The search for effective housing on or near campus has become one of the most difficult parts of university life.
According to the Globe and Mail, enrolment in Canadian universities has more than doubled since 1980, and 80 per cent of the 1.7 million people attending post-secondary schools in Canada require off-campus housing. With only 20 per cent of students interested in on-campus housing, there is still an unprecedented amount of applications for those spaces. The result, in many cases, is that on-campus spaces are reserved only for students in their first year.
When the Government of British Columbia announced a commitment to partnering with post-secondary institutions to create 5,000 new student housing spaces over three years, it shed light on the accommodation situation for students in BC. However, a shortage of effective student living spaces is not a problem unique to BC. Over the last two years, Calgary, Greater Toronto, Montreal and others have been mentioned with Vancouver and Kelowna as areas where the supply of living spaces that fit students’ budget and access requirements doesn’t meet the need.
What are the solutions to student housing shortages?
Post-secondary enrolment shows no signs of slowing down. That means institutions, student groups, surrounding communities, and the public and private sectors will only face more pressure to create student housing opportunities. The commitment by the BC government to partnering with post-secondary institutions for student housing delivery is the most recent example of a policy-led solution. The partnerships will see institutions borrowing directly from the Province in order to help finance new student housing.
From a construction perspective, a technique that is growing in popularity for student housing and other forms of affordable living is modular construction, because of its ability to rapidly respond to accommodation needs. Rather than waiting a year or more for a desperately needed facility to be built through conventional methods, a modular structure can be constructed, installed and opened to residents up to 50 per cent faster, with no reduction in quality.
Where Horizon North modular construction specifically can be of benefit in student housing is in its flexible use for post-secondary institutions, offering both permanent and temporary solutions.
For off-campus locations, Horizon North’s permanent structures offer investment opportunities in modular student housing for public or private sector entities. The shortened construction timeframe creates opportunity to quickly capitalize on, and begin generating revenue from, locations which lend themselves to use by post-secondary students through proximity to campus or mass transit. Whether multi-family living or laneway homes, our buildings are designed to fit the fabric of their surrounding community and remain in place for decades.
For post-secondary institutions looking at on-campus housing solutions, our permanent structures provide a fit and finish that is virtually indistinguishable from the site-built structures that prevail on campuses today. They offer a place where students can make the memories that are critical to the university and college experience.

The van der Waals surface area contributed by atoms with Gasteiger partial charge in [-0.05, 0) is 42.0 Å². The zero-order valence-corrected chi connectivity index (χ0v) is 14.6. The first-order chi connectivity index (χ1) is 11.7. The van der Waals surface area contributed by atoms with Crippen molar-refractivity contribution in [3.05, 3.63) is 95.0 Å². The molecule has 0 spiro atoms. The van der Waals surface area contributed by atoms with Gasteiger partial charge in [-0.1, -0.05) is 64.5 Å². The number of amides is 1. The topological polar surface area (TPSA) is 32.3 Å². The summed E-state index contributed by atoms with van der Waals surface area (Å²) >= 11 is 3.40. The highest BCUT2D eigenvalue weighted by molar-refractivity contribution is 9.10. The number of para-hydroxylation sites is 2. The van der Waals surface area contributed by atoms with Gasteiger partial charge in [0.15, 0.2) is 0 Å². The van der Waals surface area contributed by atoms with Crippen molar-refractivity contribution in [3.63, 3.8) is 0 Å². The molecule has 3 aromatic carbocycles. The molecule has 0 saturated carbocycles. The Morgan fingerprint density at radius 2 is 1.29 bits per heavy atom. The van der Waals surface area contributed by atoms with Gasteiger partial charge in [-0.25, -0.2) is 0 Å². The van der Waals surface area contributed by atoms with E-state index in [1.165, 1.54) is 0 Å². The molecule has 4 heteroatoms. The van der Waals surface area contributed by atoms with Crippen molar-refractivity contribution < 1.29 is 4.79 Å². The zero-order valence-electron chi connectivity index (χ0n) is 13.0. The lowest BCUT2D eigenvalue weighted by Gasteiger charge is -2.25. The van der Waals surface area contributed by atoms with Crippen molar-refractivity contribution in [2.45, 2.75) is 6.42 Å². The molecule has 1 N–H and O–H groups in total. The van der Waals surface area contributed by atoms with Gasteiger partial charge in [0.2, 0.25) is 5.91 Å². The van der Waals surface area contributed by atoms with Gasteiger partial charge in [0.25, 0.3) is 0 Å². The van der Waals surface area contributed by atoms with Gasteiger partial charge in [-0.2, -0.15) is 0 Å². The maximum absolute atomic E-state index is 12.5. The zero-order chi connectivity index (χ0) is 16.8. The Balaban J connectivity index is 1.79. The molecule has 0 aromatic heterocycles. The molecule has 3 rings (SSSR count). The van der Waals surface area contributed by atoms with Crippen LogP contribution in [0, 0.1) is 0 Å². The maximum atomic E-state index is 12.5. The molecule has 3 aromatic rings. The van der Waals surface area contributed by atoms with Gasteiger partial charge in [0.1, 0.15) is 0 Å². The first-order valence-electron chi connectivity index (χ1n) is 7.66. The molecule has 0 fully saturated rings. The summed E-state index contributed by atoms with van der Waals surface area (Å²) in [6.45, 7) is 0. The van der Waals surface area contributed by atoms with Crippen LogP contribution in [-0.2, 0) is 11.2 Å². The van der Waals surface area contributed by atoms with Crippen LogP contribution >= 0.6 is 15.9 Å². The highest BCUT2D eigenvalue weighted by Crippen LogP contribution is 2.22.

One of the barriers to the construction of student housing on campuses is land use plans that can look forward 50 years in certain cases. There is an understandable reluctance to build permanent structures on spaces that have been designated for future non-housing uses. Our unique temporary modular student housing structures present an ideal solution to addressing those concerns.
Placed on a temporary foundation, the structures can be removed from a site and redeployed several times over. This allows for future development plans to continue unimpeded and provides a lifeline to institutions and students by providing living spaces on land which may otherwise sit untouched for years.
The benefits of modular construction
In modular construction, sections of a building (modules) are manufactured off-site in a temperature-controlled facility. Those modules are then transported to their final site, set on the foundation footprint by crane, and joined together to make one integrated building. Once the modules are assembled on-site and the integration is complete, the structure is virtually indistinguishable from those built by traditional construction methods.
For projects with rapid response as a focus, modular construction’s greatest benefit over conventional methods is the reduction and certainty in timetables. Because manufacturing occurs in a controlled indoor environment at the same time as foundational work occurs on the eventual site, timeframes to completion are greatly reduced.
Apart from scheduling certainty, modular construction also brings with it other inherent improvements over site-built construction methods:
- Superior quality – Modular projects are subject to stringent internal quality assurance / quality control processes, which are then confirmed by on-site third-party inspectors.
- Cost certainty – Costs remain on track as time delays due to weather, minimal trade availability, accident damage or theft are virtually eliminated.
- Sustainability – The lean modular construction process cuts down significantly on waste and improves efficiencies. On the final site, the construction footprint is greatly reduced as well, with less noise, dust and vehicle traffic occurring over a shorter period of time.
If you are a not for profit housing provider or a private builder considering a student housing project, we would enjoy an opportunity to meet with you and talk about Horizon North’s full turn-key modular construction offering.